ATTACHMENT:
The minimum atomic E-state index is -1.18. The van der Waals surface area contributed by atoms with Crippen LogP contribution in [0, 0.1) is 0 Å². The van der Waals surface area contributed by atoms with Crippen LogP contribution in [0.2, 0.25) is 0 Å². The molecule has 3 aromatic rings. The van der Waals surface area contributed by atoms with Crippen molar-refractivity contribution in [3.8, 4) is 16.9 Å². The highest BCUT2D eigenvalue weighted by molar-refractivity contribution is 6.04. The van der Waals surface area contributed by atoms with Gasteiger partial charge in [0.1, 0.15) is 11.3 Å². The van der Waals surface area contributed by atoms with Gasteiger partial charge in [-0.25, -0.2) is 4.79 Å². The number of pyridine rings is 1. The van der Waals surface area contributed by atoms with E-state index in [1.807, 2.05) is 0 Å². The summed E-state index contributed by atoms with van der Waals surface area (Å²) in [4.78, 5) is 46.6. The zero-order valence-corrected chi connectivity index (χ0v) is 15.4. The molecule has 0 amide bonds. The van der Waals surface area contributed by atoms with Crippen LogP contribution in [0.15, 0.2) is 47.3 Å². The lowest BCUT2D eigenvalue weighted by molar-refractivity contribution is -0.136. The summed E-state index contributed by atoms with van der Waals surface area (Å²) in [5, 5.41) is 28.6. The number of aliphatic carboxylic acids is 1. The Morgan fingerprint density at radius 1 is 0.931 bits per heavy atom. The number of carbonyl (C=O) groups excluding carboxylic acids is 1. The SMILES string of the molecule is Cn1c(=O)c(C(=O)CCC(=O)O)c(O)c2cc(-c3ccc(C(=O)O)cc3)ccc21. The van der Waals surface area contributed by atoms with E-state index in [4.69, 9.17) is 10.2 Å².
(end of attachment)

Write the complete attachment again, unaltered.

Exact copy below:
The minimum atomic E-state index is -1.18. The van der Waals surface area contributed by atoms with Crippen LogP contribution in [0, 0.1) is 0 Å². The van der Waals surface area contributed by atoms with Crippen LogP contribution in [0.2, 0.25) is 0 Å². The molecule has 3 aromatic rings. The van der Waals surface area contributed by atoms with Crippen molar-refractivity contribution in [3.8, 4) is 16.9 Å². The highest BCUT2D eigenvalue weighted by molar-refractivity contribution is 6.04. The van der Waals surface area contributed by atoms with Gasteiger partial charge in [0.1, 0.15) is 11.3 Å². The van der Waals surface area contributed by atoms with Gasteiger partial charge in [-0.25, -0.2) is 4.79 Å². The number of pyridine rings is 1. The van der Waals surface area contributed by atoms with E-state index in [1.807, 2.05) is 0 Å². The summed E-state index contributed by atoms with van der Waals surface area (Å²) in [4.78, 5) is 46.6. The zero-order valence-corrected chi connectivity index (χ0v) is 15.4. The molecule has 0 amide bonds. The van der Waals surface area contributed by atoms with Crippen LogP contribution in [0.15, 0.2) is 47.3 Å². The lowest BCUT2D eigenvalue weighted by molar-refractivity contribution is -0.136. The summed E-state index contributed by atoms with van der Waals surface area (Å²) in [5, 5.41) is 28.6. The number of aliphatic carboxylic acids is 1. The Morgan fingerprint density at radius 1 is 0.931 bits per heavy atom. The number of carbonyl (C=O) groups excluding carboxylic acids is 1. The SMILES string of the molecule is Cn1c(=O)c(C(=O)CCC(=O)O)c(O)c2cc(-c3ccc(C(=O)O)cc3)ccc21. The van der Waals surface area contributed by atoms with E-state index in [4.69, 9.17) is 10.2 Å².